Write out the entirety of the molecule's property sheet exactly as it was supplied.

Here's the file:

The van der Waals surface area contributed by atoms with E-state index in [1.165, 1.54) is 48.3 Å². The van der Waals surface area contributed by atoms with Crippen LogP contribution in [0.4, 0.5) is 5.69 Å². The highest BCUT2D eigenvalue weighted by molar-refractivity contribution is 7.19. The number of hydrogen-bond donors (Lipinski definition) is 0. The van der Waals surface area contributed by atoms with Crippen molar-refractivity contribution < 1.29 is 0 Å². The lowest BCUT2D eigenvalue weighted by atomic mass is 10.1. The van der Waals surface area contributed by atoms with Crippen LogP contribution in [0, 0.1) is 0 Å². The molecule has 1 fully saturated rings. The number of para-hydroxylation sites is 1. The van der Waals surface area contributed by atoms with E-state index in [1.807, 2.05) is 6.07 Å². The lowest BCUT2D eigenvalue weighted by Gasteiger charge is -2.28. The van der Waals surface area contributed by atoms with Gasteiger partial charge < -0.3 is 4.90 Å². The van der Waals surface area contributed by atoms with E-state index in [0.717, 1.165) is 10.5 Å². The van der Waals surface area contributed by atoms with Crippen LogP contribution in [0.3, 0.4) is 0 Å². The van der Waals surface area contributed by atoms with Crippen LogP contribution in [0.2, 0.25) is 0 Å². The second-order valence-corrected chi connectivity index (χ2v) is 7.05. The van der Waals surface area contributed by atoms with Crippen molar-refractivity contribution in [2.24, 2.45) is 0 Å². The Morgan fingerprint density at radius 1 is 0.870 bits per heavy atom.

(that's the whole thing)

The van der Waals surface area contributed by atoms with E-state index in [1.165, 1.54) is 48.3 Å². The van der Waals surface area contributed by atoms with Crippen LogP contribution in [0.4, 0.5) is 5.69 Å². The highest BCUT2D eigenvalue weighted by molar-refractivity contribution is 7.19. The number of hydrogen-bond donors (Lipinski definition) is 0. The van der Waals surface area contributed by atoms with Crippen molar-refractivity contribution < 1.29 is 0 Å². The lowest BCUT2D eigenvalue weighted by atomic mass is 10.1. The van der Waals surface area contributed by atoms with Crippen LogP contribution in [0, 0.1) is 0 Å². The molecule has 1 fully saturated rings. The number of para-hydroxylation sites is 1. The van der Waals surface area contributed by atoms with E-state index in [1.807, 2.05) is 6.07 Å². The lowest BCUT2D eigenvalue weighted by Gasteiger charge is -2.28. The van der Waals surface area contributed by atoms with Gasteiger partial charge < -0.3 is 4.90 Å². The van der Waals surface area contributed by atoms with E-state index in [0.717, 1.165) is 10.5 Å². The van der Waals surface area contributed by atoms with Crippen LogP contribution in [0.3, 0.4) is 0 Å². The van der Waals surface area contributed by atoms with Crippen LogP contribution in [0.2, 0.25) is 0 Å². The second-order valence-corrected chi connectivity index (χ2v) is 7.05. The van der Waals surface area contributed by atoms with Crippen molar-refractivity contribution in [2.24, 2.45) is 0 Å². The Morgan fingerprint density at radius 1 is 0.870 bits per heavy atom.